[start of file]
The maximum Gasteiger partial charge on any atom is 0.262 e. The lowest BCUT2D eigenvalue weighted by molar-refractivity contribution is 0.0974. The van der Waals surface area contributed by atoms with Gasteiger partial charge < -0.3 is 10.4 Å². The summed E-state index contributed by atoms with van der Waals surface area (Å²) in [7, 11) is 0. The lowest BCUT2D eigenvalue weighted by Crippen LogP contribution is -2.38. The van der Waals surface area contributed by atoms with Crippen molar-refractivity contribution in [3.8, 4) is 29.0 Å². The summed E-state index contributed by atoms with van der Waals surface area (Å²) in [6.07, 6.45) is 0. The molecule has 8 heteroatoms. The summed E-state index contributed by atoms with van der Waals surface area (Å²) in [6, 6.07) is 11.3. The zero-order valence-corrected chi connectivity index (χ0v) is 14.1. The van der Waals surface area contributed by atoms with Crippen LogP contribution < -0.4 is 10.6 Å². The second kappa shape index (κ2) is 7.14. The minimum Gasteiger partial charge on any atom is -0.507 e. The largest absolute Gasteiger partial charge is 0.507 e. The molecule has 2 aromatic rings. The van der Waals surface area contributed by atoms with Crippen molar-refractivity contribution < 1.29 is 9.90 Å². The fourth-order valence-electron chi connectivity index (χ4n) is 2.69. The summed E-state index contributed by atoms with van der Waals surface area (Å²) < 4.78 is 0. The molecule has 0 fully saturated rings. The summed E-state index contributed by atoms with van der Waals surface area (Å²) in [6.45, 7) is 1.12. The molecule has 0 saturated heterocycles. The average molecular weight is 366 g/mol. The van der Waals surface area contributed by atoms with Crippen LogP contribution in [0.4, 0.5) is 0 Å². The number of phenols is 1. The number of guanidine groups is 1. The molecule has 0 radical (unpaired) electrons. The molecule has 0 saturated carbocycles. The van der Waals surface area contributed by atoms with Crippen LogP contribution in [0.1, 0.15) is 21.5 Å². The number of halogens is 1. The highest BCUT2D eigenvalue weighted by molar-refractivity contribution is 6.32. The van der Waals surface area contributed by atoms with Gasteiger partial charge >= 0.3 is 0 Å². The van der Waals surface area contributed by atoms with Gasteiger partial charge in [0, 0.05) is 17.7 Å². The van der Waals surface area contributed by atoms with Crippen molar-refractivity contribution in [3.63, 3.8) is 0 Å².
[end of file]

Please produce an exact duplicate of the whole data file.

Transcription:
The maximum Gasteiger partial charge on any atom is 0.262 e. The lowest BCUT2D eigenvalue weighted by molar-refractivity contribution is 0.0974. The van der Waals surface area contributed by atoms with Gasteiger partial charge < -0.3 is 10.4 Å². The summed E-state index contributed by atoms with van der Waals surface area (Å²) in [7, 11) is 0. The lowest BCUT2D eigenvalue weighted by Crippen LogP contribution is -2.38. The van der Waals surface area contributed by atoms with Crippen molar-refractivity contribution in [3.8, 4) is 29.0 Å². The summed E-state index contributed by atoms with van der Waals surface area (Å²) in [6.07, 6.45) is 0. The molecule has 8 heteroatoms. The summed E-state index contributed by atoms with van der Waals surface area (Å²) in [6, 6.07) is 11.3. The zero-order valence-corrected chi connectivity index (χ0v) is 14.1. The van der Waals surface area contributed by atoms with Crippen LogP contribution < -0.4 is 10.6 Å². The second kappa shape index (κ2) is 7.14. The minimum Gasteiger partial charge on any atom is -0.507 e. The largest absolute Gasteiger partial charge is 0.507 e. The molecule has 2 aromatic rings. The van der Waals surface area contributed by atoms with Crippen molar-refractivity contribution < 1.29 is 9.90 Å². The fourth-order valence-electron chi connectivity index (χ4n) is 2.69. The summed E-state index contributed by atoms with van der Waals surface area (Å²) < 4.78 is 0. The molecule has 0 fully saturated rings. The summed E-state index contributed by atoms with van der Waals surface area (Å²) in [6.45, 7) is 1.12. The molecule has 0 saturated heterocycles. The average molecular weight is 366 g/mol. The van der Waals surface area contributed by atoms with Crippen LogP contribution in [0.4, 0.5) is 0 Å². The number of phenols is 1. The number of guanidine groups is 1. The molecule has 0 radical (unpaired) electrons. The molecule has 0 saturated carbocycles. The van der Waals surface area contributed by atoms with Crippen LogP contribution in [0.1, 0.15) is 21.5 Å². The number of halogens is 1. The highest BCUT2D eigenvalue weighted by molar-refractivity contribution is 6.32. The van der Waals surface area contributed by atoms with Gasteiger partial charge >= 0.3 is 0 Å². The van der Waals surface area contributed by atoms with Gasteiger partial charge in [0, 0.05) is 17.7 Å². The van der Waals surface area contributed by atoms with Crippen molar-refractivity contribution in [3.63, 3.8) is 0 Å².